COVID-19: Social dilemmas about protective measures

October 02, 2020

We need to know about these psychological and social profiles so we can understand how protective actions against contagious diseases are adopted, and then define the correct preventive approaches. At the very start of the coronavirus crisis - before restrictive measures were taken - a team of health behaviour specialists from the University of Geneva (UNIGE) managed to collect a large amount of data about the adoption of protective measures. Through a study published in the journal Applied Psychology: Health and Well-Being, the Geneva psychologists analysed how people in Britain followed the precautions recommended in their country. The study focuses on how the behaviour of others influences individual decision-making, known as the social dilemma. It notes that beliefs about COVID-19, such as thinking that the disease is dangerous or feelings of vulnerability, have little impact on whether or not an individual takes up protective measures. The people least likely to adopt these measures are those who believe that the precautions taken by others mean that they do not need to take their own. These psychosocial profiles (among others identified in the study) point to possible solutions for creating prevention messages that are more effective.

A better understanding of human behaviour when it comes to making a positive contribution to a community can be used to develop more appropriate prevention measures and messaging. This is a form of behaviour analysis that is very useful for ecological issues and blood donation. Lisa Moussaoui is first author of the study as well as being a lecturer and research fellow in the health psychology research group in UNIGE's Faculty of Psychology and Educational Sciences (FPSE). She explains the approach thus: «We are trying to understand how people make decisions and act so that preventive interventions can be made.» This is why, when the Swiss Federal Office of Public Health announced it would be introducing a semi-lockdown on March 13, 2020, the researcher and her colleagues decided to bring their expertise to bear regarding the COVID-19 health crisis.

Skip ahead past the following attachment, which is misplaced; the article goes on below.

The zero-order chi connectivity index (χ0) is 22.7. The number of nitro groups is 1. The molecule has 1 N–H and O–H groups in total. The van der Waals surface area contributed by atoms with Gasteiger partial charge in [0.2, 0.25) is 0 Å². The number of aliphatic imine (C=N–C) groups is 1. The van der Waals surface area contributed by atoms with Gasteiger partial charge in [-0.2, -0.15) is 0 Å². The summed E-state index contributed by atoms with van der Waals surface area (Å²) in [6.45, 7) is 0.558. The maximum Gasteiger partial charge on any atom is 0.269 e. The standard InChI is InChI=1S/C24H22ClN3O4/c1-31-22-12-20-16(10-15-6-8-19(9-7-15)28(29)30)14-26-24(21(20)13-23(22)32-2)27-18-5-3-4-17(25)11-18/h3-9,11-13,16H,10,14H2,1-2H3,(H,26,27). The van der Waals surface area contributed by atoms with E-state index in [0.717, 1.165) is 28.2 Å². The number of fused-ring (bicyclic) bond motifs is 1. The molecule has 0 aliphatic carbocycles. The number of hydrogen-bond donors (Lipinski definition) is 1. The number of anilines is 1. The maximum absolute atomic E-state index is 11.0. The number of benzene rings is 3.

Using the United Kingdom as a model

The Geneva psychologists turned to the United Kingdom, which - unlike Switzerland - had not yet entered lockdown: this meant the researchers could analyse behaviours before the official measures came into force, enabling them to concentrate on the initial decisive phases. A representative sample of 1,006 UK citizens served as the basis for the study, which included a series of questions relating to monitoring the adoption of the preventive measures recommended by the British health authorities. «We measured variables such as perceived vulnerability to COVID-19, the perceived severity of the disease and a number of other beliefs,» says Nana Ofosu, a doctoral student at UNIGE and co-author of the study.

Few socio-demographic differences

The psychologists observed that preventive measures were spontaneously adopted by a large section of the population. «It's a known phenomenon. Informing people about the presence of a danger is enough to bring about a massive and rapid change in behaviour. We've seen the same thing in other tragic situations, such as the AIDS pandemic. But, in spite of everything, pockets of resistance do exist,» explains Olivier Desrichard, FPSE professor and co-author of the study.

Level of education, family environment, age and the number of cases declared in the region do not influence behaviour. «It's an outcome that contradicts rumours claiming that certain categories of the population, such as young people, followed instructions less than others,» adds Moussaoui.

How other people behave: a source of social dilemma